“My Old School” was I think the only long lasting radio track, something you still hear on classic rock radio from time to time. It’s another great story song about a drug bust at Bard College when Becker and Fagen were students. I seriously don’t know how this wasn’t a hit song back in 1973. It’s a great tune with a earworm of a melody and excellent storytelling.

“Pearl of the Quarter” for years was one of my favorite Steely Dan songs. The story of a prostitute and the “John” that fell for her. “I walked alone down the miracle mile/I met my baby by the shine of the martyr/She stole my heart with her Cajun smile/Singing voulez vous“, Fagen sings over some beautiful pedal steel and melancholy piano chords. I remember being in a dive bar in town 20+ years ago and going to the jukebox and seeing Countdown to Ecstasy in it. I happily dropped an abundance of coin in the slot and played this track more than a few times. I got plenty of jeers, but the one guy sitting by himself singing along to his bottle of Micheloeb was enough to make it all worth it.

“King of the World”, an ode to the last man on earth is a sci fi rocker that closes the record on a uptempo groove. Complete with synthesizers, jazzy drums, Becker’s excellent bass playing, and more of Baxter’s great slide playing. Lyrically Fagen paints a portrait of a dead world with the guy that pulled the shortest straw, aka the King of the world. “No marigolds in the promised land/There’s a hole in the ground, Where they used to grow/Any man left on the Rio Grande, Is the king of the world/As far as I know“. I think these are probably some of the best lyrics on Countdown To Ecstasy.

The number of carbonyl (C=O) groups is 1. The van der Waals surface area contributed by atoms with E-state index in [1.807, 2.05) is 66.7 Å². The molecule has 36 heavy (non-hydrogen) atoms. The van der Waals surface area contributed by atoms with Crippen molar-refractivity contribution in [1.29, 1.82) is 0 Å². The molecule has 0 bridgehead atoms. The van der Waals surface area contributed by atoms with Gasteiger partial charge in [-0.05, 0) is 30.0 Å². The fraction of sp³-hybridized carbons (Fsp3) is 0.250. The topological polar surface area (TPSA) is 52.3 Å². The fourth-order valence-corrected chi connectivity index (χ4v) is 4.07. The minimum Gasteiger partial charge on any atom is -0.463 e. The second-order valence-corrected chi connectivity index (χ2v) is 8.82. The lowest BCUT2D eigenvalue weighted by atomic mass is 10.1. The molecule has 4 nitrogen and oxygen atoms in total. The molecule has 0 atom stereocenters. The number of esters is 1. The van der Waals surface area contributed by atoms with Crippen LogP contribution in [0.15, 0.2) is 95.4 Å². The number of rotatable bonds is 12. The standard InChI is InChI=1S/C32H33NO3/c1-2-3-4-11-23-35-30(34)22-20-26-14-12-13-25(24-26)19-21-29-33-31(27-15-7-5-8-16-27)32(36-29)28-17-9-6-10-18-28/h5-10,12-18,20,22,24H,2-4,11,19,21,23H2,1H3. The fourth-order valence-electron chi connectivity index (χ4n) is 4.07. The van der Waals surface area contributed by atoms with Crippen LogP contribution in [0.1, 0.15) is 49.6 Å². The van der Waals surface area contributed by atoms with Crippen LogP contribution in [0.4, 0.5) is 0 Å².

Surprisingly(to me, anyways), while this album was highly regarded by critics and fans it didn’t yield much in the hits department and was seen as a disappointment by the record label. Of course they’d follow this up with the monster that is Pretzel Logic only a mere 7 months later and from that point on they would put out one stellar record after another until 1980 when they would take a 20 year hiatus until 2000s Two Against Nature.

Though they would inevitably go on to make better albums, there’s something about Countdown To Ecstasy that makes it stand out in the Dan canon. Maybe because it’s a “live” album, written for a rock and roll band to perform. Maybe because there’s a heavier sci fi slant here that makes the record seem like more of an outlier. Or maybe it’s the grittier, street-sweaty manor of the songs here that makes Countdown To Ecstasy a record I find myself going to as of late. I guess it doesn’t really matter what it is that keeps me coming back.

If the Razor Boy approves, then that’s what matters.